[6.2] This article is not intended as pedagogical theory. Nor is it intended to advance a specific lesson, model or method for practical classroom use. However, the general nature of our media and design of our model correspond to established theories and techniques in the fields of music education and education in general. Wide-ranging evidence has shown that “the listening condition that include[s] both visual and kinesthetic elements in addition to the aural component [is] most effective in enhancing children’s aural perception of musical form.”(26) Entire methodologies of music education such as Kodaly or Dalcroze are founded on such concepts. In an article discussing reference maps and their effects on prose learning, educational psychologists Abel and Kulhavy state that “maps consistently have been found to improve memory for related prose” and that “maps add a dimension to pictorial adjuncts by depicting logical relations among individual features.”(27) However, referring to past experiments they reiterate that “the mere presence of extratextual information fails to account for increased learning when maps and prose are combined” but that “what matters is how the map information is provided.”(28) In previous work, Kulhavy and Schwartz explained that “figural characteristics work to maintain relational context, at least in the case in which a recall task demands performance that is spatially isomorphic with the original stimuli.”(29) Concluding their study, Abel and Kulhavy write:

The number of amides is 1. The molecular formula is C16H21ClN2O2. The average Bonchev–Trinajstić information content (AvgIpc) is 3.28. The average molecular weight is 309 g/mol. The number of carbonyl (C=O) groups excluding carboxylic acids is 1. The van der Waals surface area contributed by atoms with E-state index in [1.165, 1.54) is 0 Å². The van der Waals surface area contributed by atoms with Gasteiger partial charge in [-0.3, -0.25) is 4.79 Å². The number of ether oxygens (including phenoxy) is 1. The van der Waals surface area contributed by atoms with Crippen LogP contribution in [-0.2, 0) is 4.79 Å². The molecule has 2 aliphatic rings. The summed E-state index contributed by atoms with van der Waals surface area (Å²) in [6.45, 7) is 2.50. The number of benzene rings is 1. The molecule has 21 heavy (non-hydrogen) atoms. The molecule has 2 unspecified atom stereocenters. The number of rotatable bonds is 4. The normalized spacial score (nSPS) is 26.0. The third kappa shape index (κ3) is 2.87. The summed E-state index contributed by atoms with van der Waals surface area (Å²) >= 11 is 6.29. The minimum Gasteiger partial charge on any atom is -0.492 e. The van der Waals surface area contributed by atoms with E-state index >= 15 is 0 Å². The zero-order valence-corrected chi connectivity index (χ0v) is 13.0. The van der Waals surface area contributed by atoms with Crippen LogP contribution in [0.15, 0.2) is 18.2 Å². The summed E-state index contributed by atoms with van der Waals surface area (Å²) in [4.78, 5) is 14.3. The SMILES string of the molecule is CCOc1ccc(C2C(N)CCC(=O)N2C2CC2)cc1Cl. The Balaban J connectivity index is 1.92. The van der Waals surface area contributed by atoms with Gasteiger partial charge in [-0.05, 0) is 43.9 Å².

Our results are consistent with Levie and Lent’s (1982) conclusion that ‘learner generated imaginal constructs are generally less helpful than provided illustrations’ (p. 226), and lend credence to the idea that attending to provided images requires fewer cognitive resources than generating and attending to idiosyncratic images. . . . Data from the cued recalls demonstrate that spatiality and feature mimeticism led to the most learning. . . . By adding a perceptual component to abstract (verbal) information, map features seem to function transformationally by supplying learners with an easily accessible analog of text context.